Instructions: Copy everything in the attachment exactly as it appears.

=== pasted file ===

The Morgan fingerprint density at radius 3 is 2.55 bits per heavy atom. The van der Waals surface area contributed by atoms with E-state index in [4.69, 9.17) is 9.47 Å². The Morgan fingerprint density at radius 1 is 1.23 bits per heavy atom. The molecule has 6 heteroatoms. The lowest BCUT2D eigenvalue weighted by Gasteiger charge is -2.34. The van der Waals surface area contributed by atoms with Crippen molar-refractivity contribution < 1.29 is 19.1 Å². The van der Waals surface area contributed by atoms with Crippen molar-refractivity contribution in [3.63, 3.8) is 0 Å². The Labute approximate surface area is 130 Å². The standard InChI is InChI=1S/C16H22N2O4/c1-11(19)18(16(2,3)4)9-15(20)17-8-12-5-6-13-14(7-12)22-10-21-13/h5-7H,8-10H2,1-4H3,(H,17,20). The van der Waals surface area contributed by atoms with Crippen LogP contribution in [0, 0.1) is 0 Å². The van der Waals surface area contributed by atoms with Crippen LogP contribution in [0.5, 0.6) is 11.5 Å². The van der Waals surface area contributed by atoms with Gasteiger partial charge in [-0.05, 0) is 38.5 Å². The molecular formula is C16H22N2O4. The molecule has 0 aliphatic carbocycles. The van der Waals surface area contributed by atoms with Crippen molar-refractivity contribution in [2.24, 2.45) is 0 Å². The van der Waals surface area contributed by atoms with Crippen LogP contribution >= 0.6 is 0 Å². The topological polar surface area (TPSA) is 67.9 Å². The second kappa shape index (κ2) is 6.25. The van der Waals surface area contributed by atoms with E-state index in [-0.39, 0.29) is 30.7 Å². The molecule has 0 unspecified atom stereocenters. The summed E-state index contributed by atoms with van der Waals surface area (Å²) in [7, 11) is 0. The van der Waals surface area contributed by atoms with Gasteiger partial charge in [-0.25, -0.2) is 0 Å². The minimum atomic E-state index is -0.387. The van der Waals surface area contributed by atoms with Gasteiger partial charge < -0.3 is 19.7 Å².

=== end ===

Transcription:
The Morgan fingerprint density at radius 3 is 2.55 bits per heavy atom. The van der Waals surface area contributed by atoms with E-state index in [4.69, 9.17) is 9.47 Å². The Morgan fingerprint density at radius 1 is 1.23 bits per heavy atom. The molecule has 6 heteroatoms. The lowest BCUT2D eigenvalue weighted by Gasteiger charge is -2.34. The van der Waals surface area contributed by atoms with Crippen molar-refractivity contribution < 1.29 is 19.1 Å². The van der Waals surface area contributed by atoms with Crippen molar-refractivity contribution in [3.63, 3.8) is 0 Å². The Labute approximate surface area is 130 Å². The standard InChI is InChI=1S/C16H22N2O4/c1-11(19)18(16(2,3)4)9-15(20)17-8-12-5-6-13-14(7-12)22-10-21-13/h5-7H,8-10H2,1-4H3,(H,17,20). The van der Waals surface area contributed by atoms with Crippen LogP contribution in [0, 0.1) is 0 Å². The van der Waals surface area contributed by atoms with Crippen LogP contribution in [0.5, 0.6) is 11.5 Å². The van der Waals surface area contributed by atoms with Gasteiger partial charge in [-0.05, 0) is 38.5 Å². The molecular formula is C16H22N2O4. The molecule has 0 aliphatic carbocycles. The van der Waals surface area contributed by atoms with Crippen molar-refractivity contribution in [2.24, 2.45) is 0 Å². The van der Waals surface area contributed by atoms with Crippen LogP contribution >= 0.6 is 0 Å². The topological polar surface area (TPSA) is 67.9 Å². The second kappa shape index (κ2) is 6.25. The van der Waals surface area contributed by atoms with E-state index in [-0.39, 0.29) is 30.7 Å². The molecule has 0 unspecified atom stereocenters. The summed E-state index contributed by atoms with van der Waals surface area (Å²) in [7, 11) is 0. The van der Waals surface area contributed by atoms with Gasteiger partial charge in [-0.25, -0.2) is 0 Å². The minimum atomic E-state index is -0.387. The van der Waals surface area contributed by atoms with Gasteiger partial charge < -0.3 is 19.7 Å².